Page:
Jaspreet Singh's novel Chef is a moving story centered around needless fighting, suffering, and deprivation. Deprivation of more than comfort; the deprivation of love and open expression that comes with violent conflict, in this case, between India and Pakistan.

This is Kirpal Singh's story, which he tells us close to the end of his life, so the narrative jumps around in time to good effect. Kirpal, or Kip, as he is known, was General Kumar's chef, up until some fourteen years ago, and now he is...more
Colleen Turner
Jaspreet Singh's "Chef: A Novel" is haunting, lyrical and beautiful to read. It is the story of a man on his way back to Kashmir to be the chef for his old general's daughter's wedding. But. The main character, Kip, first travels to Kashmir after his father's death on the strange battlefield of Siachen Glacier. He travels to Kashmir, this beautiful place filled with sadness, to find out more regarding this resting place of his fathers and to apprentice with General Kumar's chef, Chef Kishen. He...more
Through food, we learn the stories of two military cooks. The first Chef is proud Kishen, Kip's mentor, whose strength lies in international haute cuisine. His unorthodox way of asking vegetables and fruit what they wish to become, results in extraordinary dishes. But when he makes a careless mistake, even his wonderful cooking cannot save him from reassignment to the Siachen icefields. Chef's misfortune results in a promotion for Kip. Although he has learned his kitchen skills and recipes from...more
Is there anything more insufferable than someone else's nostalgia? Yes: someone else's fictional nostalgia, occasionally exacerbated by outbreaks of self-pity and blunt, ineffectual criticism of government hypocrisy. I enjoyed imagining the food they ate, and I would very much like to try rogan josh in both Kashmiri and Hindu styles, but I think the only reason I ended up finishing this was because it always seemed like it was almost done. Not recommended.

This book further illuminated the fact t...more
Singh's award-winning novel is a poem of a book reminiscent of Ondaatje'sThe English Patient. Set in Kashmir, on the border between India and Pakistan, Chef tells the story in retrospect of a young man's enlistment into the Indian Army and his training and early career as chef to one of the army's generals. Exploring several themes simultaneously - the nature of love, the Kashmiri conflict, racism, the relationship between fathers and children - Singh keeps the reader's head spinning with rich l...more
This is a really good book. The themes and plot are very well done and utterly believable, the plot twists taking you by surprise as you slowly work your way through the pivotal moments of the protagonist's life. While I'm not a fan of the style of writing (which isn't to say it's bad, just entirely unprosaic, which works really, really well for the story,) I was impressed with the way Mr Singh refused to give clean endings or answers to certain subjects, leaving them up to the reader, almost, t...more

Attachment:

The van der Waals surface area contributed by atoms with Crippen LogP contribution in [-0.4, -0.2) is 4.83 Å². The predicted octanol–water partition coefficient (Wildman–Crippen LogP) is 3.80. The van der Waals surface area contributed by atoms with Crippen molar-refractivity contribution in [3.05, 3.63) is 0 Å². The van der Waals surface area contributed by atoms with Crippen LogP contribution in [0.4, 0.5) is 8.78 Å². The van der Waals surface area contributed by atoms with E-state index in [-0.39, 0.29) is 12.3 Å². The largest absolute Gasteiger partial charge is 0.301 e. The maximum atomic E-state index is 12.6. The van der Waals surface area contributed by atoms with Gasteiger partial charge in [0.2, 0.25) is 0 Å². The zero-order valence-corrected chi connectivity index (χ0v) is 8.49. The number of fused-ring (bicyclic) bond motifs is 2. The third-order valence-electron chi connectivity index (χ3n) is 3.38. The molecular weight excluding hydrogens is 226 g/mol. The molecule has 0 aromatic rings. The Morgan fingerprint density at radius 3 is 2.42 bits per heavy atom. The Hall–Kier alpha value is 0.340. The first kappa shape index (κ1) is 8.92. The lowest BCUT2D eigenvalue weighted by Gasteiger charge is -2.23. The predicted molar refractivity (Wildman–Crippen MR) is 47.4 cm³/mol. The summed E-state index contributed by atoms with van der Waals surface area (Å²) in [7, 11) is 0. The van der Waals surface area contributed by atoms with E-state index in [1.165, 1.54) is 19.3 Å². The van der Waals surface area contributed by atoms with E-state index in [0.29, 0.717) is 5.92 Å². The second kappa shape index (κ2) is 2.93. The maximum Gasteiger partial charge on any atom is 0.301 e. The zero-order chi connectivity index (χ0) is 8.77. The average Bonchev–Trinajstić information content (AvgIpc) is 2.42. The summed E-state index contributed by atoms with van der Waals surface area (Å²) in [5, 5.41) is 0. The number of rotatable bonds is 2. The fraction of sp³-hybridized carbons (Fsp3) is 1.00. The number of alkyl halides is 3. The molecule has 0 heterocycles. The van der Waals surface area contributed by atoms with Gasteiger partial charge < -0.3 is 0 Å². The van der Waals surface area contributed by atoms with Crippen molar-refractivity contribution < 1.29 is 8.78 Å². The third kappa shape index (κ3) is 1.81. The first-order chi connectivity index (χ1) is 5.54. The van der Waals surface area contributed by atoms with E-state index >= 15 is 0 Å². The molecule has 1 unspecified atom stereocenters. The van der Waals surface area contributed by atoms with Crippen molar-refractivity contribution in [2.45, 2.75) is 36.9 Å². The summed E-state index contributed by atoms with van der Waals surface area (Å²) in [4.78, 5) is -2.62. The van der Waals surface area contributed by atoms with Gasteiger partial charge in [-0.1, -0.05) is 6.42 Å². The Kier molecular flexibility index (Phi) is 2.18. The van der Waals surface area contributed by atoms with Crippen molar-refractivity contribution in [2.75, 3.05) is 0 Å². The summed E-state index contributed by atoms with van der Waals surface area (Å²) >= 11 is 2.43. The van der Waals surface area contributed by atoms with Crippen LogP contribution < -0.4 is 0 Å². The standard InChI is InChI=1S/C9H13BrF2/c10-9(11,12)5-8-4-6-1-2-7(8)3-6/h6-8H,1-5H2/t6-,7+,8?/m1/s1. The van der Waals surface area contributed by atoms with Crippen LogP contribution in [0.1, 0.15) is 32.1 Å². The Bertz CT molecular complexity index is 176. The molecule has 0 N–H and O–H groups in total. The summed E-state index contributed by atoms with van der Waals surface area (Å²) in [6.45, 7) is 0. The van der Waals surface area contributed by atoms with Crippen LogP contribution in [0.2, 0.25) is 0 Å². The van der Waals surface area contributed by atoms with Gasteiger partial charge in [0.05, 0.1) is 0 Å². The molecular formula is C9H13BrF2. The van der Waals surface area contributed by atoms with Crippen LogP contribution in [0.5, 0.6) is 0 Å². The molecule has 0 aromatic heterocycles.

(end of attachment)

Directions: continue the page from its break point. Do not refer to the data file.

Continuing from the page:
I really enjoyed this book. Whenever an author is able to transport me somewhere and feel like I'm really there I feel they have done a good job writing. When Kip was on the train and describing it I could hear the old thing clacking away down the tracks. When he was talking about the icefield and how cold and awful it was I just felt so sad for the men there. I like that the book was believable. Nothing far out there. The only thing I would have liked was a little bit of explanation of all the...more
This beautifully written book is about a young man in India, who joins the army fighting at the Pakistan border. The story is told in flash backs as Kip travels on a train through India back to the border of Pakistan. The story has many themes on life, death, maturing, love, and war. The setting is also particularly interesting and Singh does a beautiful job describing the cultural clashes through his descriptions of food. Overall the book has a poetic quality to it, is thought provoking, and re...more
Full Stop
Jun 13, 2014 Full Stop added it
Shelves: spring-2011

Review by David Backer

I like my promises kept, especially when they’re made by people I trust. Jaspreet Singh won my trust with 17 Tomatoes, a sharp, volatile series of short stories set in Kashmir (where Singh grew up). Those stories show the people and politics of that charged area and reach right to the infinite human experience therein. So I was overly excited for his first novel, Chef. But it let me down.

Chef promises tons in the first two pages: war,...more
Rachel Hayashi
This book has poetry and sensory detail of food - spices and herbs as well as dishes, kitchen fragrances and sounds, and many wonderful names. Some sentences, though, are cluttered; some transitions in time and place are awkward. Chef's foreground plot held my attention (I grew fond of Kip, the main character) more than the background did. Being a Salman Rushdie fan, I found Chef a pale cousin to Rushdie's India/Pakistan/Kashmir stories, but I wanted to continue on to the end.
Farhana Selamat
This book is too great. Literally a page turner. This is by far the best, simple, understandable, and deep writing I've ever read. I love the way Jaspreet Singh described everything. The food, the Siachen Glacier, the cancer that Kirpal had, the beauty of the woman enemy, Irem, the comparison of cooking and painting and etc. Wooh so many things to say about this book. I shud give this book a 10 star rating. Man, love it so much. I was actually resisting myself from wanting the book to finish and...more